In the first half of 2023, antitrust enforcers remained remarkably busy both in the United States (US) and across the European Union (EU). The US Department of Justice’s (DOJ’s) Antitrust Division (Division) and the Federal Trade Commission (FTC) have continued their aggressive and novel effort to drag antitrust enforcement into the labor markets. The DOJ Procurement Collusion Strike Force (PCSF) has pursued its crackdown on antitrust and fraud involving government procurement with a number of recent cases. And DOJ has pushed the boundaries under Section 2 of the Sherman Act—both by revitalizing the criminal provisions of the law and by pursuing “attempts” to monopolize criminally. The European Union has also kept the pressure on those doing business overseas, imposing significant fines in recent matters and upgrading its online leniency program to make it easier for companies to report wrongdoing.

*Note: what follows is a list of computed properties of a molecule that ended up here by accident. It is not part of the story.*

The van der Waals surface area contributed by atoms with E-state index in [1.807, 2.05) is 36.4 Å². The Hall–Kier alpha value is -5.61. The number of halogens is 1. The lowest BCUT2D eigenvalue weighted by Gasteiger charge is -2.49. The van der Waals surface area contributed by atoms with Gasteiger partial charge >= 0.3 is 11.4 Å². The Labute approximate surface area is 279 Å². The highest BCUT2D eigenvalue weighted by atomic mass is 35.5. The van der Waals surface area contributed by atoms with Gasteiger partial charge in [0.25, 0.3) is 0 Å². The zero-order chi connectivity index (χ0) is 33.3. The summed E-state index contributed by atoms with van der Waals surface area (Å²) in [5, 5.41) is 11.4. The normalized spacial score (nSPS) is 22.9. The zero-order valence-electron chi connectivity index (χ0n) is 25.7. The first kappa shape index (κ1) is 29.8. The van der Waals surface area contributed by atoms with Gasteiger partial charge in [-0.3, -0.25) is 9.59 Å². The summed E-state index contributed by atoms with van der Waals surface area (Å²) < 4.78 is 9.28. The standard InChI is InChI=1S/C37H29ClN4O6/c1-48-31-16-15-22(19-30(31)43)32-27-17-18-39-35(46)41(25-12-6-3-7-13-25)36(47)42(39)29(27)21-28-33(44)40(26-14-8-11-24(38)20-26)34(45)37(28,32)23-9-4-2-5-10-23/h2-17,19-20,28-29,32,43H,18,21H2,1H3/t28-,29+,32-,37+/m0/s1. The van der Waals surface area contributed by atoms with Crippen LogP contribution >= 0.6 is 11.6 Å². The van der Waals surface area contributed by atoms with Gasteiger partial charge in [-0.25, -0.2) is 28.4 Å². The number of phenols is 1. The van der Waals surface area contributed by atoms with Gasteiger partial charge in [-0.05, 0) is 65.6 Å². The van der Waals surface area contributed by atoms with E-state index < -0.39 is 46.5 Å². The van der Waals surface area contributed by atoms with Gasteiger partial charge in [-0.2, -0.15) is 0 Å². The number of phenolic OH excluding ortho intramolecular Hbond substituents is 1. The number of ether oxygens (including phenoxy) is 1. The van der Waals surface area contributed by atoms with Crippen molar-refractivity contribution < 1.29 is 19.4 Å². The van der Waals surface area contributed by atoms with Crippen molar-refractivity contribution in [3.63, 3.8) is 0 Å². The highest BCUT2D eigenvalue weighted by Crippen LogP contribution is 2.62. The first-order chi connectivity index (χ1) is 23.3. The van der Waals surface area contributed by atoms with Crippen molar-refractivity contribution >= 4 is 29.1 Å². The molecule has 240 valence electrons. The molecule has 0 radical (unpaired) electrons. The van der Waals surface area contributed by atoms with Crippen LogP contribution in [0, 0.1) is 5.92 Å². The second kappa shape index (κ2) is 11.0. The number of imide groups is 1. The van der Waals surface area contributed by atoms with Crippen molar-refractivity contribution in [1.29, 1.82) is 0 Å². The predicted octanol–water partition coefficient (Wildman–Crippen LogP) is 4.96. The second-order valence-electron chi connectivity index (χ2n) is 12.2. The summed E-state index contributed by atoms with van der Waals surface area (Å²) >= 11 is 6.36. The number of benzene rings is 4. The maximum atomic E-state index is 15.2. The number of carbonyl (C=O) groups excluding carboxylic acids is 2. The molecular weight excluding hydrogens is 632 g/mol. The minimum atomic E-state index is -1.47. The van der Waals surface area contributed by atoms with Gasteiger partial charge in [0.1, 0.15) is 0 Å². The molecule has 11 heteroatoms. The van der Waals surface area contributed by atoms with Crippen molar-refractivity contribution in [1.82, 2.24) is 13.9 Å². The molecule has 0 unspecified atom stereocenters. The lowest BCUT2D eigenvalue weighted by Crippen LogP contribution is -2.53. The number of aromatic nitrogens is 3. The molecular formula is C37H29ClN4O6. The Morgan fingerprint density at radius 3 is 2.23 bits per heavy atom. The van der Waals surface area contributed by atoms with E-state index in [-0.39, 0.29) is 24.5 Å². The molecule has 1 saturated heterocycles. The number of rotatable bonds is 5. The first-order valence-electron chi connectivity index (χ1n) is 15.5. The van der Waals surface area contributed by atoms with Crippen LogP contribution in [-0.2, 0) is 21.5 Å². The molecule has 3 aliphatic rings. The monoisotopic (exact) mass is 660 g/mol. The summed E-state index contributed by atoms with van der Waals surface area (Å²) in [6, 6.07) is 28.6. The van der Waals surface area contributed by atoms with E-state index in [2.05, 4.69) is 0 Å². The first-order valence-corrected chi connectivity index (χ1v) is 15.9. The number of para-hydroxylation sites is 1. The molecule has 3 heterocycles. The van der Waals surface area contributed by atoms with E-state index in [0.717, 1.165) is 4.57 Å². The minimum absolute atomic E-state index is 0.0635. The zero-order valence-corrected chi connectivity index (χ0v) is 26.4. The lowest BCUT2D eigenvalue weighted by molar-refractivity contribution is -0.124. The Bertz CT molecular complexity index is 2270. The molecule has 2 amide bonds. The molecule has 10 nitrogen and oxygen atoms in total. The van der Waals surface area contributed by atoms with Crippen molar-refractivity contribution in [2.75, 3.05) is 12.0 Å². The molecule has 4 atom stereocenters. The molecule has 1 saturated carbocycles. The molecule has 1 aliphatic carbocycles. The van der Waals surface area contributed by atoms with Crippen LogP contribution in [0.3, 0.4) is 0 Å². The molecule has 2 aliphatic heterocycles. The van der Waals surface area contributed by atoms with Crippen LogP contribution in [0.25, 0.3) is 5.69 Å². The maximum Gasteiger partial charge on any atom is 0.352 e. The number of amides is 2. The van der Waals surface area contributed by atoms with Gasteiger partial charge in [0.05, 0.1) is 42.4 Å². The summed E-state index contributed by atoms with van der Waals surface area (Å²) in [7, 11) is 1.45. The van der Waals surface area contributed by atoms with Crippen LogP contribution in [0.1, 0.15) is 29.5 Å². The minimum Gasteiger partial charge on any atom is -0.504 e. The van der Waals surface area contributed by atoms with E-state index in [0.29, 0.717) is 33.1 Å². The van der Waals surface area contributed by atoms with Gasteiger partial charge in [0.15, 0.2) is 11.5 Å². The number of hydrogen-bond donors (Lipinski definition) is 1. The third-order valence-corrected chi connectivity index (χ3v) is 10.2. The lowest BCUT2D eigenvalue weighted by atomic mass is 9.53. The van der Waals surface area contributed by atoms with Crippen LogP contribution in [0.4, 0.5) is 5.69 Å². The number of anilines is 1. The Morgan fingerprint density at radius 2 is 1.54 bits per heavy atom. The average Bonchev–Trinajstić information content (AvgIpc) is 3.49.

In this installment of Cartel Corner, we examine this continued aggressiveness toward antitrust enforcement. While these government enforcement efforts have not always been successful, they have nonetheless reframed the landscape for many companies and individuals. What was once thought of as a civil antitrust violation at worst—or no violation at all—is now often pursued criminally. And antitrust enforcers are speaking in more strident tones as they attempt to remake, in certain ways, the way companies do business in the United States and abroad.
Whether antitrust enforcers are ultimately successful remains to be seen. Nonetheless, the trend is real, and it is one that all companies should be prepared to address in the weeks and months to come.